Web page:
Price: $1100


What: Sonar Works Reference 4 Studio

Why: Accurate monitoring is crucial to proper mixdowns, and is tough to achieve when you may not be in the most ideal environment. Sonar Works saw the need for a product that fixed this issue, and thus they created the Reference software. It measures your space via an audio test and then creates an EQ band that corrects your speakers to produce a flat response. On top of that, they also have a headphone correction specific algorithm, which allows you to take your mixdowns anywhere you go.

Price: $299

Sonarworks Reference 4

What: Moog One

Why: Moog needs no introduction. Their instruments have long been the standard in which other companies strived for, and they are undoubtedly the king of mono synths. But this year, they decided to mix things up and bring polyphony back to their lineup with the Moog One. The most advanced Moog ever, the One contains a powerful digital processor that allows for unmatched control over your sound shaping abilities, while retaining the massive analog sound Moog is known for. In fact, Eventide even put their reverb algorithms into it. The only issue is that is synth is extremely expensive and is not for the amateur producer. 

Price: $5999 (8-voice) | $7999 (16-voice)


What: IK Multimedia UNO Synth

Why: IK Multimedia is perhaps best known for their iRig line of software and hardware, but this year they stepped into the analog ring with their super portable UNO Synth, a fully-analog synth and MIDI controller that runs on either batteries or USB. It's easy to use, and a perfect first synth for those looking to get outside the box.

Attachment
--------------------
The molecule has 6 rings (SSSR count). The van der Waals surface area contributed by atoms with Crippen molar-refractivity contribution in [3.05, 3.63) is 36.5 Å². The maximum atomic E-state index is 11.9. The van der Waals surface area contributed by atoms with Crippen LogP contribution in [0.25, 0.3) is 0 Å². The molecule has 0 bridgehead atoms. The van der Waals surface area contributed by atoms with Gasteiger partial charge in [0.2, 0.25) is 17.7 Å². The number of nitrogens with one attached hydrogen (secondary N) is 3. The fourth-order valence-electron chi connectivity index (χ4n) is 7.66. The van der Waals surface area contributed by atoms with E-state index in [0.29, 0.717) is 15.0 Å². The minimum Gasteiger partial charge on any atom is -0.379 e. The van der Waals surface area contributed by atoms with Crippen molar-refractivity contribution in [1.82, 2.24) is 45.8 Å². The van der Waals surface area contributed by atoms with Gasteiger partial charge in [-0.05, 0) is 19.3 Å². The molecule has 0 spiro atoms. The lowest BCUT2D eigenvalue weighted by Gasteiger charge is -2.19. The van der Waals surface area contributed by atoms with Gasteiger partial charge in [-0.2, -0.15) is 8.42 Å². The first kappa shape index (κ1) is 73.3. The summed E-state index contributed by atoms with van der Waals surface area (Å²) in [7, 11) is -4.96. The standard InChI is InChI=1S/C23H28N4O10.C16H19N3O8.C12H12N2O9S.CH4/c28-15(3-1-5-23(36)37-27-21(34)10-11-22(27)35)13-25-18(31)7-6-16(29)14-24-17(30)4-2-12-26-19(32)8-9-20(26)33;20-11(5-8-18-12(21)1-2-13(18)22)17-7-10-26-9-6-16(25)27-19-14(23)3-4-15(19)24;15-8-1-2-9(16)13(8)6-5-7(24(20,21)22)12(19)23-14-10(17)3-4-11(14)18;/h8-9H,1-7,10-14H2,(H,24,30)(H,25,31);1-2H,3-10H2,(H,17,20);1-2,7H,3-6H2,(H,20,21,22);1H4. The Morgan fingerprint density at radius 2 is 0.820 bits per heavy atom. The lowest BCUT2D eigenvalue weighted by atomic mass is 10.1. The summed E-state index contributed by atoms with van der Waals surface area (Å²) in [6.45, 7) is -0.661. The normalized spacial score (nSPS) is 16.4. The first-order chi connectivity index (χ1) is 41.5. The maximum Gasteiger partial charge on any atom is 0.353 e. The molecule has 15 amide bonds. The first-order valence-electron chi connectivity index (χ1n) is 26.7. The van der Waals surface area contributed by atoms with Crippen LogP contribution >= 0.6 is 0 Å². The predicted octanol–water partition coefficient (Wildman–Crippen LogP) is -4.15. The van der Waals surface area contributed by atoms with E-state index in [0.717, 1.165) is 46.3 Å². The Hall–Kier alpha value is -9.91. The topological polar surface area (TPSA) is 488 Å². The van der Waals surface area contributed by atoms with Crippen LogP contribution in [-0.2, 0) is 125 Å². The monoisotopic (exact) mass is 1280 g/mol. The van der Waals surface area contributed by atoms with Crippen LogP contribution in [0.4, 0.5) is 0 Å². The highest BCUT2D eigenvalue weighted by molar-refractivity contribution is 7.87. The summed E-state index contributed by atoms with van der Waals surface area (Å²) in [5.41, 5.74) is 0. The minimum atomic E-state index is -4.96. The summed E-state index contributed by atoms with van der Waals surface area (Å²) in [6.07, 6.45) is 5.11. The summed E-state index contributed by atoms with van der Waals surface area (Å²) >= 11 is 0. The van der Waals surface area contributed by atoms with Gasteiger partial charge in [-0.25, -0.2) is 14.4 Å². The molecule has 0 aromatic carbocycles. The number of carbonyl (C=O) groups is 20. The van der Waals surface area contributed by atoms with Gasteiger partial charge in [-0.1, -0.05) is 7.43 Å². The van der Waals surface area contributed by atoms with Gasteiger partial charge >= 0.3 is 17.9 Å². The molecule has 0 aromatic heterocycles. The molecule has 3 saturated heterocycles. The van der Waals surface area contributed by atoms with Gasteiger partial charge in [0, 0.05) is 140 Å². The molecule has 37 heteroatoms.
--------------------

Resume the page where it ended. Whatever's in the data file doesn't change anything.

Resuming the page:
Price: $199


Wonder what your favorite artists were stoked on this year? I asked them all that exact question, and they were happy to provide their picks. Take a look below. What will you be adding to your arsenal this holiday season?

Who: Blush Response

What: "1. Nerdseq 2. Eventide Anthology Bundle 3. Elektron MK2 units 4. Electro Harmonix Metal Muff 5. Fabfilter ProQ 3"

Price: $550 (Nerdseq) | $699 (Eventide) | $1349+ (Elektron) | $90 (Electro Harmonix) $179 (Fabfilter)

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Who: Matt Lange 

What: A locally made Cello. 

Why: "It encouraged a different form of exploration and musicality that I didn’t already have."

Price: Varies

Instead of a picture of a cello, here's Matt Lange instead.

Instead of a picture of a cello, here's Matt Lange instead.

Who: Greg Downey

What: Texture by Devious Machines

Why: "Hands down THE most incredible plugin around, phenomenal! I have always wanted something to take my sounds to the next level and this is it. It's an amazing tool to enhance and add depth and character to your music."

Price: $100


Who: Setaoc Mass

What: Prophet Rev 2

Why: "It's just dope."

Price: $1299 (desktop) | $1499 (8 voice) | $1999 (16 voice) 


Who: Rybo 

What: Dave Smith OB6

Why: "It's just a really versatile synth. You can make anything from phatty bass patches, crazy arps to trippy fx, and that's just scratching the surface. I just think it's a well-rounded piece of gear." 

Price: $2399 (desktop) | $2999 


Who: Fehrplay

What: TDR Nova EQ from Tokyo Dawn Labs. 

Why: "It's actually a free one and has the exact same features as the expensive ones."

Price: Free


Who: Sigma

What: Yamaha U3 Piano

Why: Adds realness to a digital world

Price: $14,559

u3 piano

Who: Perc

What: Thermionic Culture Vulture Super 15 

Why: Check out our In Conversation where he explains why he bought two of these. 

Price: $2999


Who: Matrixxman

What: Fender Jazz Bass

Why: Because it makes me write something musical instead of atonal beeps on a modular.

Price: $500+

jazz bass

Who: Shaded

What: Daily rigorous exercise 

Why: "Because when my body is feeling fresh and energized I'm much more excited and inclined to work on music. Creativity started coming more frequently, and my passion was further ignited to write. So aside from gear and toys, this new extreme physical approach to life genereated a new drive in the studio that feels amazing."

Price: Free to extremely expensive depending on how you train.

Photo by Tim Foster

And there you have it folks. Your favorite artists, and their favorite new tools. Are you surprised by any of the answers? Let us know your favorites.